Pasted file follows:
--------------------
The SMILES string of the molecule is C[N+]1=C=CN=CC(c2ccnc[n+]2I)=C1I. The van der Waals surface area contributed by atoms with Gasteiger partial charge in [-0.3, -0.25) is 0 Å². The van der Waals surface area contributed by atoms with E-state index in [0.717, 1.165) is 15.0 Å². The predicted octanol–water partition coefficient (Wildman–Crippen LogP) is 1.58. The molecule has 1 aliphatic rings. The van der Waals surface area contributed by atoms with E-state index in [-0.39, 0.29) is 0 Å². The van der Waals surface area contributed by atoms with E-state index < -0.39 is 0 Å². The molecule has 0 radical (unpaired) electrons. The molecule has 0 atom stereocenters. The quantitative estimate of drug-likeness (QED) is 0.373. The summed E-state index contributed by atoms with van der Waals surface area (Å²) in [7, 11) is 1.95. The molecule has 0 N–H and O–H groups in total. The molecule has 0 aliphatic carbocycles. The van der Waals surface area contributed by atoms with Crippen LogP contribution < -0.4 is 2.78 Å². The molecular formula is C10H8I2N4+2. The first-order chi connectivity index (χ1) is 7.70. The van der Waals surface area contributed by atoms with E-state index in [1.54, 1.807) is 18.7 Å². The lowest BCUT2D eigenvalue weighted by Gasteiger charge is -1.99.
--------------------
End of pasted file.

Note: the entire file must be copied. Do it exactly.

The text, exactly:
The SMILES string of the molecule is C[N+]1=C=CN=CC(c2ccnc[n+]2I)=C1I. The van der Waals surface area contributed by atoms with Gasteiger partial charge in [-0.3, -0.25) is 0 Å². The van der Waals surface area contributed by atoms with E-state index in [0.717, 1.165) is 15.0 Å². The predicted octanol–water partition coefficient (Wildman–Crippen LogP) is 1.58. The molecule has 1 aliphatic rings. The van der Waals surface area contributed by atoms with E-state index in [-0.39, 0.29) is 0 Å². The van der Waals surface area contributed by atoms with E-state index < -0.39 is 0 Å². The molecule has 0 radical (unpaired) electrons. The molecule has 0 atom stereocenters. The quantitative estimate of drug-likeness (QED) is 0.373. The summed E-state index contributed by atoms with van der Waals surface area (Å²) in [7, 11) is 1.95. The molecule has 0 N–H and O–H groups in total. The molecule has 0 aliphatic carbocycles. The van der Waals surface area contributed by atoms with Crippen LogP contribution < -0.4 is 2.78 Å². The molecular formula is C10H8I2N4+2. The first-order chi connectivity index (χ1) is 7.70. The van der Waals surface area contributed by atoms with E-state index in [1.54, 1.807) is 18.7 Å². The lowest BCUT2D eigenvalue weighted by Gasteiger charge is -1.99.